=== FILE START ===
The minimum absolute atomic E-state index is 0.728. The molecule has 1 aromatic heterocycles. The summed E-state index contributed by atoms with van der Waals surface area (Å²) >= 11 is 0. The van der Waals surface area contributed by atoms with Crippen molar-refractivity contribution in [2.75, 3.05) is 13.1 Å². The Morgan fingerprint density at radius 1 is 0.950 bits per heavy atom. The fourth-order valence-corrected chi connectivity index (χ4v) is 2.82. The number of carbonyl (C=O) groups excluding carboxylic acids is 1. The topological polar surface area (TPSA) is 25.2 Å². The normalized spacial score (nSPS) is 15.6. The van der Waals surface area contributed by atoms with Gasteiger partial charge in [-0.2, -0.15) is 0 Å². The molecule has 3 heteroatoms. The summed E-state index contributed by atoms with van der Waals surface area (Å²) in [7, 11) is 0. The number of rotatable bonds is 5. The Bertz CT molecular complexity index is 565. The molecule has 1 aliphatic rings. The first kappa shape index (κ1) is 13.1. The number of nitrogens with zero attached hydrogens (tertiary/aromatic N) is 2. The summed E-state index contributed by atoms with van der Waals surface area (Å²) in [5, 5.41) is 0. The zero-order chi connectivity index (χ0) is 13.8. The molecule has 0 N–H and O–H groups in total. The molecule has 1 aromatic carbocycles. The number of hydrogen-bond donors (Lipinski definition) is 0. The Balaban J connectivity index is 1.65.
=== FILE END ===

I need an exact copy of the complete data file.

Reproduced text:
The minimum absolute atomic E-state index is 0.728. The molecule has 1 aromatic heterocycles. The summed E-state index contributed by atoms with van der Waals surface area (Å²) >= 11 is 0. The van der Waals surface area contributed by atoms with Crippen molar-refractivity contribution in [2.75, 3.05) is 13.1 Å². The Morgan fingerprint density at radius 1 is 0.950 bits per heavy atom. The fourth-order valence-corrected chi connectivity index (χ4v) is 2.82. The number of carbonyl (C=O) groups excluding carboxylic acids is 1. The topological polar surface area (TPSA) is 25.2 Å². The normalized spacial score (nSPS) is 15.6. The van der Waals surface area contributed by atoms with Gasteiger partial charge in [-0.2, -0.15) is 0 Å². The molecule has 3 heteroatoms. The summed E-state index contributed by atoms with van der Waals surface area (Å²) in [7, 11) is 0. The number of rotatable bonds is 5. The Bertz CT molecular complexity index is 565. The molecule has 1 aliphatic rings. The first kappa shape index (κ1) is 13.1. The number of nitrogens with zero attached hydrogens (tertiary/aromatic N) is 2. The summed E-state index contributed by atoms with van der Waals surface area (Å²) in [5, 5.41) is 0. The zero-order chi connectivity index (χ0) is 13.8. The molecule has 0 N–H and O–H groups in total. The molecule has 1 aromatic carbocycles. The number of hydrogen-bond donors (Lipinski definition) is 0. The Balaban J connectivity index is 1.65.